I don't know...

 
At 5/20/2011 4:32 PM, Blogger randian said...

It's not just DRM. Making backups is something ebook systems don't seem to have properly considered. In fact, they go out of their way to make it difficult. They assume you'll always get a copy from the mothership. I don't know about you, but relying on third parties is not, in my view, a sound data recovery scheme.

 
At 5/20/2011 6:04 PM, Blogger Ron H. said...

"They assume you'll always get a copy from the mothership. I don't know about you, but relying on third parties is not, in my view, a sound data recovery scheme."

You've got that right! In addition there's no guarantee that the new copy is identical to the original. You may be getting an "updated" copy, whether for better or for worse. The Ministry of Truth is now in control.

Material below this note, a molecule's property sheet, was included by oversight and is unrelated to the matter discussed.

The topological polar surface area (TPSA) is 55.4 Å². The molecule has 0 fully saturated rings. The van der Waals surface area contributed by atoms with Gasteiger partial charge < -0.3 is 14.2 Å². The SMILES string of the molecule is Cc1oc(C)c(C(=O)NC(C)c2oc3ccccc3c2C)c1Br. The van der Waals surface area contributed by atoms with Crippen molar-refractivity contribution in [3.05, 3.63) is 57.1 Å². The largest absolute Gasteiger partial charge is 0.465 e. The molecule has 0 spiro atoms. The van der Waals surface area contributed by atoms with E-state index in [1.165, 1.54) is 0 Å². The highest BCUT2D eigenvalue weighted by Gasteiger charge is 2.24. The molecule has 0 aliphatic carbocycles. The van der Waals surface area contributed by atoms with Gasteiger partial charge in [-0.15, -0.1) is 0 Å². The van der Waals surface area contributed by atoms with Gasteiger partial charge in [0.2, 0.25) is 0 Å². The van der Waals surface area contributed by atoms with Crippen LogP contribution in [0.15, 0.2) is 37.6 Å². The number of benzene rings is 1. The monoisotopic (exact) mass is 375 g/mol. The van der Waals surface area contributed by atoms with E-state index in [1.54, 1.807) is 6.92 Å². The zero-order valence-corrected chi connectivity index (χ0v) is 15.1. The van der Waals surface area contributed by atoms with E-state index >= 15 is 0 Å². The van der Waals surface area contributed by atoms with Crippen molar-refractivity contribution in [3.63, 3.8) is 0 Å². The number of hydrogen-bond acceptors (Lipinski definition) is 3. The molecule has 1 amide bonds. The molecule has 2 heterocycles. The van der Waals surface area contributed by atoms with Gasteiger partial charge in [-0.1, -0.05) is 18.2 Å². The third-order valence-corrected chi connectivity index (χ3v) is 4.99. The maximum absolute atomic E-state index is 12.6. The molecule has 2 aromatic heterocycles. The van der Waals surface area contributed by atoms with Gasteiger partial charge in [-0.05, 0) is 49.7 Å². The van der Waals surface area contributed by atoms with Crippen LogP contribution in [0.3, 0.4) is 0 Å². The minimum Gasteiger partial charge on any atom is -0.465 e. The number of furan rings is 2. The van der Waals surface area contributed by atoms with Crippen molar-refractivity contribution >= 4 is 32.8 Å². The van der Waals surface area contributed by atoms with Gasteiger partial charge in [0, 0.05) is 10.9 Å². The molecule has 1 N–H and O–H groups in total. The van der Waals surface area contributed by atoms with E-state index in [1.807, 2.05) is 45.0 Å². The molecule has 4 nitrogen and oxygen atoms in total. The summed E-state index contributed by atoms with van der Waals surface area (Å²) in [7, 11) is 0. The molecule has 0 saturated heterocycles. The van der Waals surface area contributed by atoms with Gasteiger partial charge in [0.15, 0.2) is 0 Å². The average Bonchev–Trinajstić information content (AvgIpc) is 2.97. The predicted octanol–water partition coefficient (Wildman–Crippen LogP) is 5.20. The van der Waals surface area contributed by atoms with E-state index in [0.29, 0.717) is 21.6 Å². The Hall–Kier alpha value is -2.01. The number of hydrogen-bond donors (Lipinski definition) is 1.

At 5/20/2011 8:58 PM, Blogger VangelV said...

What's interesting about Amazon's approach is that they're distribution-agnostic: they've made Kindle software apps so that people can read their ebooks on any other computer they own, from PCs to Android tablets.

Seems to be a very good strategy. I guess that Amazon learned from Apple's initial failures and did not make the same errors as the young Apple did. The problem with tablets is that they are a pain to read. What is needed is a tablet system that uses e-ink and can match or surpass the reading experience as the Kindle.

 
At 5/21/2011 4:52 AM, OpenID Sprewell said...

I admit I've never actually tried an e-ink display, it just looks outmoded from the pictures. I've never handled any of the tablets either, in fact, I still use an old cellphone that I bought for $8 without a contract. ;) I am looking at buying a Blackberry Playbook though, time to finally get on the mobile train one of these days. I've read people saying that the new high-res displays in tablets are as easy to read as e-ink, so I take their word for it.